An Esports Hall of Fame
Esports has been swiftly growing ever since the MOBA League of Legends became a smash hit and brought the possibilities of competitive gaming to a new level internationally. As the rapidly expanding industry evolves, ESL is creating another parallel between esports and traditional sports: the Esports Hall of Fame, which will be dedicated to preserving the history of competitive video games.
Via ESL Gaming: “Inductees to the Hall of Fame will be selected through a nomination and voting process overseen by representatives from within each game community, including writers, analysts, commentators, coaches, and other experts. Induction ceremonies will take place in front of a live audience at ESL and non-ESL events, and will be a special moment for each inductee. Inducted players will receive a commemorative award as well as virtual placement in the Esports Hall of Fame, with the possibility of a physical location in the works.”
The Hall of Fame will begin with nominations in the Dota, League of Legends, Starcraft, Counter-Strike, and fighting game communities, and the first award will be presented in July 2016 at ESL One Cologne for Counter-Strike.
An esports hall of fame is a step in the direction of the formal world of sports. Because of its origins in the gaming world, esports has always had a duality between serious competition and the world of memes and trolling. More and more, this issue is becoming relevant to the world of competitive gaming. Incidents such as the 2GD incident and cheating scandals prove that players, coaches, managers, and fans need to take a stand on the issue. Should the world of esports be full of jokes and jokers, or should it turn into a world of black suits and ties?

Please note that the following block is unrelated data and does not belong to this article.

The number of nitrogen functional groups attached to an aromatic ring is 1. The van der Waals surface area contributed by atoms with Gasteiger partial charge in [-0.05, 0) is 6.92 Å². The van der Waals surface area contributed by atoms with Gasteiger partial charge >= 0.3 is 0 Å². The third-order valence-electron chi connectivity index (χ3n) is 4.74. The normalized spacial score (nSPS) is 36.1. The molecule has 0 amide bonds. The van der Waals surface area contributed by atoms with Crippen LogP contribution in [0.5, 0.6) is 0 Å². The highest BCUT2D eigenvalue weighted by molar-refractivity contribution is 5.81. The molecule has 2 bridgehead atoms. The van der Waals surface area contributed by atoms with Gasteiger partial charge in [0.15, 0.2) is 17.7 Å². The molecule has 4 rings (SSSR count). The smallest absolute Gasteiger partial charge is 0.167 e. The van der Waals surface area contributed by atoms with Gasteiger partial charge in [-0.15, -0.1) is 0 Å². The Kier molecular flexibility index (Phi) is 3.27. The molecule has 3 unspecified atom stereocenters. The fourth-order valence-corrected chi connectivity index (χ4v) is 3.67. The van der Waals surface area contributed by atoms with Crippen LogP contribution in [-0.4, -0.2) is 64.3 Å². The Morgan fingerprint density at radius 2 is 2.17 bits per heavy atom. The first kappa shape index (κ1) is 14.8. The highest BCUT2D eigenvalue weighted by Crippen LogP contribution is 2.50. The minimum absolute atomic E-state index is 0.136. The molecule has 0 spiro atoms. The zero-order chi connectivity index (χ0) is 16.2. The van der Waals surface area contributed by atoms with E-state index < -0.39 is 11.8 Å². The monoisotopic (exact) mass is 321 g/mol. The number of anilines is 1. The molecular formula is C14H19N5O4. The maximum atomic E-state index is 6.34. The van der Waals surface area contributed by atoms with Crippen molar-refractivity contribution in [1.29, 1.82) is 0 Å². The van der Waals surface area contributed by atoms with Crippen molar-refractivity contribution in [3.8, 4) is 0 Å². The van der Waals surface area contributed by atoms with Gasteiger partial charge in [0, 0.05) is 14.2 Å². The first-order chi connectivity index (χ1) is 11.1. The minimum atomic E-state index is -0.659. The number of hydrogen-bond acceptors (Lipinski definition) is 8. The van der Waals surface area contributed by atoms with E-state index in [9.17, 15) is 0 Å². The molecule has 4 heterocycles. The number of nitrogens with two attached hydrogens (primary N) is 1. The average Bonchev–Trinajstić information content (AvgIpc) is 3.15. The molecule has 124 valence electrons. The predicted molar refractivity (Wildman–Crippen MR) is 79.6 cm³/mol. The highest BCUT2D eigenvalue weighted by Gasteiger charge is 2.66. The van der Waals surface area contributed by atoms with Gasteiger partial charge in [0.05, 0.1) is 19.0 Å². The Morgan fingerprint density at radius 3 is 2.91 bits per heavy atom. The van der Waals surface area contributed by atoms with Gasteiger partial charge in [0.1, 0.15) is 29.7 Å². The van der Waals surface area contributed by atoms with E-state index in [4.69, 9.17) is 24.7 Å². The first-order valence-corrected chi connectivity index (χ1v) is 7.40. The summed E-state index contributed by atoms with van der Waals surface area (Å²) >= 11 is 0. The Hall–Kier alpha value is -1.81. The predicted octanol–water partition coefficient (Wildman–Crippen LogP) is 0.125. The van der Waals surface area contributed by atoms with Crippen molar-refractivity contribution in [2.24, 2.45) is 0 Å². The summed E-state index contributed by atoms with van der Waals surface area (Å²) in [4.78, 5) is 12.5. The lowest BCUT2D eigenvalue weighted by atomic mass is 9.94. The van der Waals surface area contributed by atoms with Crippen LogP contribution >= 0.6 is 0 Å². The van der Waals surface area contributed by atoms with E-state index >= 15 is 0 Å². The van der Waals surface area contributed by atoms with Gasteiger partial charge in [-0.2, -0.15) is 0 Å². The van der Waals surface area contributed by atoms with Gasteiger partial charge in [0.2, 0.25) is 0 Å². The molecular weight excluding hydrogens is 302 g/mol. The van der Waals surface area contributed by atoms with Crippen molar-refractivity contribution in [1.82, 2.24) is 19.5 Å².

While some believe a middle ground is possible, such a middle ground will not last forever. To bring in non-gaming companies such as Coca-Cola for sponsorships, gamers will have to suit up. If we do not, then competitive gaming will find itself in a major crisis, much like the dot com boom’s collapse in 2000. Without these large, professional organizations to sustain the growth, the bubble of esports will eventually burst from the influx of teams and games. So, the choice must be made: Sustainable professionalism, or risky memes?